Running on emptiness

(Lord’s day). Up, and with my wife to church, and thither comes Roger Pepys to our pew, and thence home to dinner, whither comes by invitation Mr. Turner, the minister, and my cozen Roger brought with him Jeffrys, the apothecary at Westminster, who is our kinsman, and we had much discourse of Cottenhamshire, and other things with great pleasure. My cozen Roger did tell me of a bargain which I may now have in Norfolke, that my she-cozen, Nan Pepys, is going to sell, the title whereof is very good, and the pennyworth is also good enough; but it is out of the way so of my life, that I shall never enjoy it, nor, it may be, see it, and so I shall have nothing to do with it. After dinner to talk, and I find by discourse Mr. Turner to be a man mighty well read in the Roman history, which is very pleasant. By and by Roger went, and Mr. Turner spent an hour talking over my Lord Sandwich’s condition as to this Parliament, which we fear may be bad, and the condition of his family, which can be no better, and then having little to comfort ourselves but that this humour will not last always in the Parliament, and that [it] may well have a great many more as great men as he enquired into, and so we parted, and I to my chamber, and there busy all the evening, and then my wife and I to supper, and so to bed, with much discourse and pleasure one with another.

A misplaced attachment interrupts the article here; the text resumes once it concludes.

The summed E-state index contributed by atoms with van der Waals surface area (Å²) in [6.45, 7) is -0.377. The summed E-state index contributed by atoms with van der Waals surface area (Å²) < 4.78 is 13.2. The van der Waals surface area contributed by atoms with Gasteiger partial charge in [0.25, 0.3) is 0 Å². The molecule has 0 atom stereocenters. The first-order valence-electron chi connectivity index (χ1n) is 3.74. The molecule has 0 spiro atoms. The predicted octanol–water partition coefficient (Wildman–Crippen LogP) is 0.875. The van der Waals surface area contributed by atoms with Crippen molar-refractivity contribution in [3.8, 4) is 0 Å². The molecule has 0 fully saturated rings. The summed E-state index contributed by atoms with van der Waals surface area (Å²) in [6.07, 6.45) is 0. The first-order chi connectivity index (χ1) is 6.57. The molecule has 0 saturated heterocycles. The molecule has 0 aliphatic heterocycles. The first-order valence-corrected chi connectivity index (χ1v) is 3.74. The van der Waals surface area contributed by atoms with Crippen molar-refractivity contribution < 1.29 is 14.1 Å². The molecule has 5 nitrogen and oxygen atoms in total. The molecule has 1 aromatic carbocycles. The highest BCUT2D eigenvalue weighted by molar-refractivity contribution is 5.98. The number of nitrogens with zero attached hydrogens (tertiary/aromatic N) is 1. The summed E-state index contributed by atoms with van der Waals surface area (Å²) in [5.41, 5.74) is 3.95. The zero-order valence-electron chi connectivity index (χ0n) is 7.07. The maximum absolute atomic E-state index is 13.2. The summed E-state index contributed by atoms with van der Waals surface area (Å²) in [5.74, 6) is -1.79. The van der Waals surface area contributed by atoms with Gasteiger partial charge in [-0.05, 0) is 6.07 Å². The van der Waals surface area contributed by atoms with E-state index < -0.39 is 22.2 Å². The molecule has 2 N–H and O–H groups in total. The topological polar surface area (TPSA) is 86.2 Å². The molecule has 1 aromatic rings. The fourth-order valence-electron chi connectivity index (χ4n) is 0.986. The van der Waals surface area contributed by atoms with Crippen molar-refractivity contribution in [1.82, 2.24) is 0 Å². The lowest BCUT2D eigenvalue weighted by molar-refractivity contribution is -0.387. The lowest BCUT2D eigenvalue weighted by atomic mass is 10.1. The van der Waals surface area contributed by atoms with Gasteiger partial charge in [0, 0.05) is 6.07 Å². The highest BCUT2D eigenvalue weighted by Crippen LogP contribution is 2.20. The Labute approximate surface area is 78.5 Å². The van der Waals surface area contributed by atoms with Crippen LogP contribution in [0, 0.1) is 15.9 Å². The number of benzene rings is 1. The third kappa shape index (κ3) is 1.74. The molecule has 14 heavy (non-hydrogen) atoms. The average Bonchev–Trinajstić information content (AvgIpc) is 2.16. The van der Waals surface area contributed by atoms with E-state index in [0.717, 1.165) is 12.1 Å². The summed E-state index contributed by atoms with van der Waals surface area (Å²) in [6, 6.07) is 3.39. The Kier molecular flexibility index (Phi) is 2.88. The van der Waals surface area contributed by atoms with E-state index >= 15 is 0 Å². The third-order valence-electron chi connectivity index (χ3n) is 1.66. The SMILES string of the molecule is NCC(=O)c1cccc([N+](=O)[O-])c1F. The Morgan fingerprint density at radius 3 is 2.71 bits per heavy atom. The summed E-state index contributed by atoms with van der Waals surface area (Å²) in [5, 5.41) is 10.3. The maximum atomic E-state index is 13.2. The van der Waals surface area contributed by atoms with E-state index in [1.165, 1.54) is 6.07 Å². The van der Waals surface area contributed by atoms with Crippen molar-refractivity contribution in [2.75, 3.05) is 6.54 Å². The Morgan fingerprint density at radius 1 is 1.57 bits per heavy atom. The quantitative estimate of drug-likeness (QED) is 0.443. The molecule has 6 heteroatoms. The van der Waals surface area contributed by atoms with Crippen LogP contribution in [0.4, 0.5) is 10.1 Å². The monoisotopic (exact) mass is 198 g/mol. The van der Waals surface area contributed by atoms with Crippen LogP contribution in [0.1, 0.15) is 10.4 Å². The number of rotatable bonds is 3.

my Zen is a thin Zen

a bargain Zen

I have nothing to do with it

I turn over my sandwich

it will not last to supper

Erasure poem derived from The Diary of Samuel Pepys, Sunday 3 November 1667.

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